Cannabis, medical marijuana, THC, CBD – we hear these terms tossed around just about everywhere – on the street, over social media, in corporate boardrooms, throughout the biotech sector. What’s all the fuss about? The marijuana plant has been exploited for medicinal, agricultural and psychotropic properties for thousands of years but it was only in the mid-1900s that THC (∆9-tetrahydrocannabinol) and CBD (cannabidiol) were isolated and chemically defined in their acid forms as the two major cannabinoids in the Cannabis plant. Since then many additional minor cannabinoids (at least 60) with untapped medical potential have been isolated and characterized. THC and CBD possess clinically validated, beneficial properties and are approved (FDA, Health Canada, etc) for use in some countries (e.g. THC for anorexia and AIDS-associated weight loss, and CBD for two rare genetic forms of epilepsy). With legalization in Canada and at the State level in USA, R&D is ramping up to define further medical benefits of THC, CBD and the minor cannabinoids in many other disorders and in the general wellness market.
The Future is Biosynthesis: Currently, THC and CBD are chemically synthesized or extracted directly from the Cannabis plant. These procedures suffer from drawbacks (see below). They will be supplanted over the next few years by another cost-effective method of preparation – biosynthesis (also known as synthetic biology). Biosynthesis is an enzyme-catalyzed process whereby simple substrates are transformed into more complex products in living microorganisms or cells. Biosynthesis affords the opportunity to revolutionize the industry with highly standardized, pharmaceutical-grade, cheap cannabinoids. In contrast, plant-extracted cannabinoids currently suffer from a number of economic and environmental downsides in production: high costs (≈$4-5000/kg purified product for indoor plant production or ≈$3000/kg outdoor production), the need for large plots of land for plant growth and harvest (outdoor production) or high electricity use (indoor production), significant loss of biomass (only the tiny fraction of flower trichromes is used to isolate product with >90% waste), environmental concerns (use of pesticides/fertilizers/large carbon footprint). While plant-derived cannabinoid use will still be popular with the recreational users, medical-grade cannabinoid formulations derived by biosynthesis will become de rigeur in a few years’ time. A prime example of how biosynthesis supplanted natural source production relates to insulin, now biosynthetically derived by recombinant DNA technology from bacteria instead of extracting from pig cadavers. Biosynthesis allows for uniform production of pharma-grade product, whereas the cannabis industry struggles with batch-batch consistency (purity, contamination with heavy metals and pesticides, mold exposure, yield). And the chemical synthesis business struggles with cost.
At Novateur we maintain comprehensive global research on the landscape of the cannabinoid biosynthetic space. We have identified and analyzed over 30 companies and academic labs in the space located around the world. The companies range from full operation gearing towards scale-up production of cannabinoids, to proof-of-concept start-ups just getting off the ground. We include “companies” with abandoned patents. Our investigation is based on comprehensive review of scientific publications, web articles, “white paper” reports of investment analysts, as well as detailed patent investigations of each company. Our team is actively engaging the premier synthetic biology conferences and gaining first hand soft-intelligence from company CEOs (e.g. SynBio Beta Meeting in San Francisco Oct 1-3, 2019).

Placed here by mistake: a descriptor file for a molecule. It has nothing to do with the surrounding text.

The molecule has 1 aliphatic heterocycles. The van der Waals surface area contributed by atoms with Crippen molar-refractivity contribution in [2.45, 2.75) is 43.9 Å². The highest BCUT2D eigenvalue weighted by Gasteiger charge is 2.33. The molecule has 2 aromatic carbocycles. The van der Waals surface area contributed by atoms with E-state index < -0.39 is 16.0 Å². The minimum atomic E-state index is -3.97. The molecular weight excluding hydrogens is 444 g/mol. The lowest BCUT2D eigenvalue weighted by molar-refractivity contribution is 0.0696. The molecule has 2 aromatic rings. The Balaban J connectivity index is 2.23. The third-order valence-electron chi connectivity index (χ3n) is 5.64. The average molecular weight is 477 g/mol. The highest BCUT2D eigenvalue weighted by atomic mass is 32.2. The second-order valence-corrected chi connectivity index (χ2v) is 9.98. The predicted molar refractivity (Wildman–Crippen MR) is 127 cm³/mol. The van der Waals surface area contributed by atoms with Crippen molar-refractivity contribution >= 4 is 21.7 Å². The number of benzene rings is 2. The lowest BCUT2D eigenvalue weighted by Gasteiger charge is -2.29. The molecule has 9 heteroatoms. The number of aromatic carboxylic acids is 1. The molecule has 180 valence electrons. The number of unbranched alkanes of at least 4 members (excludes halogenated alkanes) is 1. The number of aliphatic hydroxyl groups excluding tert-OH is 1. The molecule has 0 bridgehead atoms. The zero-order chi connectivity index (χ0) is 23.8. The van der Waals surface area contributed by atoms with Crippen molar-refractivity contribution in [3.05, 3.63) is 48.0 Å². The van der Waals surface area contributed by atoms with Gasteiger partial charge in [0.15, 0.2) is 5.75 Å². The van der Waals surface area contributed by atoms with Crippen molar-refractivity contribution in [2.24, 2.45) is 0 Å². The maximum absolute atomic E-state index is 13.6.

In our analysis, Companies are classified according to their main proposed route of synthetic biology: (i) yeast biosynthesis; (ii) bacterial biosynthesis; (iii) microalgae biosynthesis; (iv) “cell-free” biosynthesis (comprising synthetic biochemistry, combinations of synthetic chemistry and biosynthesis; and (v) undeclared or “chassis-agnostic” biosynthesis. We then compare and score the companies believed to be in active development of synthetic biology-derived cannabinoids across six different parameters: (a) potential for product quality (purity); (b) product cost (low); (c) closeness to market; (d) IP positioning and biosynthetic platform/strategy; (e) dollars invested to date to move towards large-scale production; and (f) quality of the scientific team
The cannabinoid biosynthetic space is burgeoning with new players in the field every month. It has the potential to disrupt significantly the current plant-centric industry. The “big players” in this arena (Canopy Growth, Aurora, Tilray, Aphria, etc) will need to make decisions soon in order not to miss the emerging potential of these developing companies. CBD, THC and rare cannabinoids made by biosynthetic routes will disrupt the traditional cannabis industry.
Reach out to Novateur for further information regarding the cannabinoid biosynthetic landscape.
Dr. Colin Funk is a biomedical research scientist with extensive background in establishing/developing and leading university-industry research partnerships. Research areas – Targeted therapeutics for liver disorders, stem cells/gene editing, inflammatory disease, cannabinoid biosynthesis/endocannabinoids. His findings have been published in Nature and other top journals. Currently he is working at Novateur Ventures as in house expert on cannabinoid biosynthesis.